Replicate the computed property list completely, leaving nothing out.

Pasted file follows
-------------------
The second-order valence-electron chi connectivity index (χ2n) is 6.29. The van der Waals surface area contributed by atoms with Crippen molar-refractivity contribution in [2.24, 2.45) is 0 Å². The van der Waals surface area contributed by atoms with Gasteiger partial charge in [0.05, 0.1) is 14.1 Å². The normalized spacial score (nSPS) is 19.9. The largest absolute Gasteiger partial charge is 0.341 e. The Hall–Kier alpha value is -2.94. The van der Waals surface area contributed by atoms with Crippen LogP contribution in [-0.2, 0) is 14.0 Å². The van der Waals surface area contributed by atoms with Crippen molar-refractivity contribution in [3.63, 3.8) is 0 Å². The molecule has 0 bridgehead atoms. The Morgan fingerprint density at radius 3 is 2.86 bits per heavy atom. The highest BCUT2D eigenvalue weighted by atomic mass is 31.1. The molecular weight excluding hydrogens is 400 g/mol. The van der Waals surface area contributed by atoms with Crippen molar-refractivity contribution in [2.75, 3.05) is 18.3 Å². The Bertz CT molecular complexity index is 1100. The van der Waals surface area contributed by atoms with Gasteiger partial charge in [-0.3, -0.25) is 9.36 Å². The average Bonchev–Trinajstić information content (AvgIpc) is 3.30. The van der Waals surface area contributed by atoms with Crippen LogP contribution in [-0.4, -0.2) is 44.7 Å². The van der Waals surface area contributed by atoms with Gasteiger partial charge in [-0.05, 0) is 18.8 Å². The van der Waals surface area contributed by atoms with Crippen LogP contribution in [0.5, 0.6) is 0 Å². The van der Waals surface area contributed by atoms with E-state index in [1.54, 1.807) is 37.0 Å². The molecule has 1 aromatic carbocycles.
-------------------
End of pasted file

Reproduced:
The second-order valence-electron chi connectivity index (χ2n) is 6.29. The van der Waals surface area contributed by atoms with Crippen molar-refractivity contribution in [2.24, 2.45) is 0 Å². The van der Waals surface area contributed by atoms with Gasteiger partial charge in [0.05, 0.1) is 14.1 Å². The normalized spacial score (nSPS) is 19.9. The largest absolute Gasteiger partial charge is 0.341 e. The Hall–Kier alpha value is -2.94. The van der Waals surface area contributed by atoms with Crippen LogP contribution in [-0.2, 0) is 14.0 Å². The van der Waals surface area contributed by atoms with Crippen molar-refractivity contribution in [3.63, 3.8) is 0 Å². The molecule has 0 bridgehead atoms. The Morgan fingerprint density at radius 3 is 2.86 bits per heavy atom. The highest BCUT2D eigenvalue weighted by atomic mass is 31.1. The molecular weight excluding hydrogens is 400 g/mol. The van der Waals surface area contributed by atoms with Crippen molar-refractivity contribution in [2.75, 3.05) is 18.3 Å². The Bertz CT molecular complexity index is 1100. The van der Waals surface area contributed by atoms with Gasteiger partial charge in [-0.3, -0.25) is 9.36 Å². The average Bonchev–Trinajstić information content (AvgIpc) is 3.30. The van der Waals surface area contributed by atoms with Crippen LogP contribution in [-0.4, -0.2) is 44.7 Å². The van der Waals surface area contributed by atoms with Gasteiger partial charge in [-0.05, 0) is 18.8 Å². The van der Waals surface area contributed by atoms with Crippen LogP contribution in [0.5, 0.6) is 0 Å². The van der Waals surface area contributed by atoms with E-state index in [1.54, 1.807) is 37.0 Å². The molecule has 1 aromatic carbocycles.